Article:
I thought it would probably take most of the day and part of the next to complete the plans. Instead, it took 2 hours. When I finished, I asked myself again what I wanted to do. This time my Inner Critic was quieter, having seen what happened the first time.
I heard that I wanted to go on a walk outside, so I did. Then I heard “return phone calls”. Then “catch up on emails”. Then I wanted to take a nap. I made my way through the day in this way and ended up getting everything done on my To Do list. I hadn’t thought that was likely when I started, or even really possible.
The best part, though, was that at the end of the day I still felt relaxed and energized, and that night I slept great.
I say all this because paying attention to what we want is incredibly powerful, but it’s also surprisingly rare. I think most of us have forgotten how to listen to our deepest desires, though we often don’t realize it. The result is that we lack a sense of joy, meaning, and satisfaction in our lives, and it becomes almost impossible to find our calling.
Craving ≠ Calling
I realize that it’s strange to say that we’ve lost touch with our desires in a culture that’s set up to create and then cater to an ever-increasing number of appetites. We all have a list of things, services, or experiences that we want: a new car, the latest iPhone, a thinner body, someone to clean our house, a meal at a hot new restaurant, etc. These are cravings, and they’re not the type of wanting I’m talking about. As I wrote about recently, there are different types of desire.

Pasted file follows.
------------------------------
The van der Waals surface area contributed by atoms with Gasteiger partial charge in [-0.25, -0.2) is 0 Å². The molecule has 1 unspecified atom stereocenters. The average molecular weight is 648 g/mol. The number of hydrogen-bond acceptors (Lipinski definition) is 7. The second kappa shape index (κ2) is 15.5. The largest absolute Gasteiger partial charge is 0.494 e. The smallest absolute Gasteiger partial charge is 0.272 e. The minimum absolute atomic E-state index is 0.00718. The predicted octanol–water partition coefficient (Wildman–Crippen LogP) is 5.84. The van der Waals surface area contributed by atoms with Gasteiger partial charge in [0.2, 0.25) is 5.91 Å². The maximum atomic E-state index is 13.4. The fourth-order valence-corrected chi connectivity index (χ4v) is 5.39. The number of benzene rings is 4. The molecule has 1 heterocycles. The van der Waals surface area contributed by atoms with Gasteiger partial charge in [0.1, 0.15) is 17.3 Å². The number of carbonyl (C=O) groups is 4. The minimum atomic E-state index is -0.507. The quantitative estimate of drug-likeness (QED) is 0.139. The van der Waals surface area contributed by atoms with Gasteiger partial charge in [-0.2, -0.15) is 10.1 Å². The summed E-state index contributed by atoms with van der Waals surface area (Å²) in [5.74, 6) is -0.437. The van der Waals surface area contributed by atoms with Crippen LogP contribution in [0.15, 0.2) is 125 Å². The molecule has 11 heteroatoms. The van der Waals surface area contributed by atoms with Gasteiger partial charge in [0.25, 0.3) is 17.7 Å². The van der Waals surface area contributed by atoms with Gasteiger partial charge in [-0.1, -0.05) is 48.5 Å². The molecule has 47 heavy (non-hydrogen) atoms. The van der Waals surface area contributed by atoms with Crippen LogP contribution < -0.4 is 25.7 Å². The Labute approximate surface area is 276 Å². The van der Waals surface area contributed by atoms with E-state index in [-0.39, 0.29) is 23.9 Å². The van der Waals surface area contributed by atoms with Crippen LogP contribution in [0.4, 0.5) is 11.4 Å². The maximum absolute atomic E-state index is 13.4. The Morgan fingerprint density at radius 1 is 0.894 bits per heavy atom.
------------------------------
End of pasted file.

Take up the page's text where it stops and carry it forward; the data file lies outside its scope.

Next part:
Cravings, as I define them, are all about quick fixes. We may want deep nourishment and satisfaction, but we crave fat and sugar. Cravings are about what’s immediately available to us, what’s marketed to us, or what we see those around us doing. They promise to satisfy us and make all our problems go away in one fell swoop, but the truth is, they rarely do. Cravings are more often a distortion of what we really want.
In my experience, our true desires are much bigger than what we crave. Often we aren’t even consciously aware of them.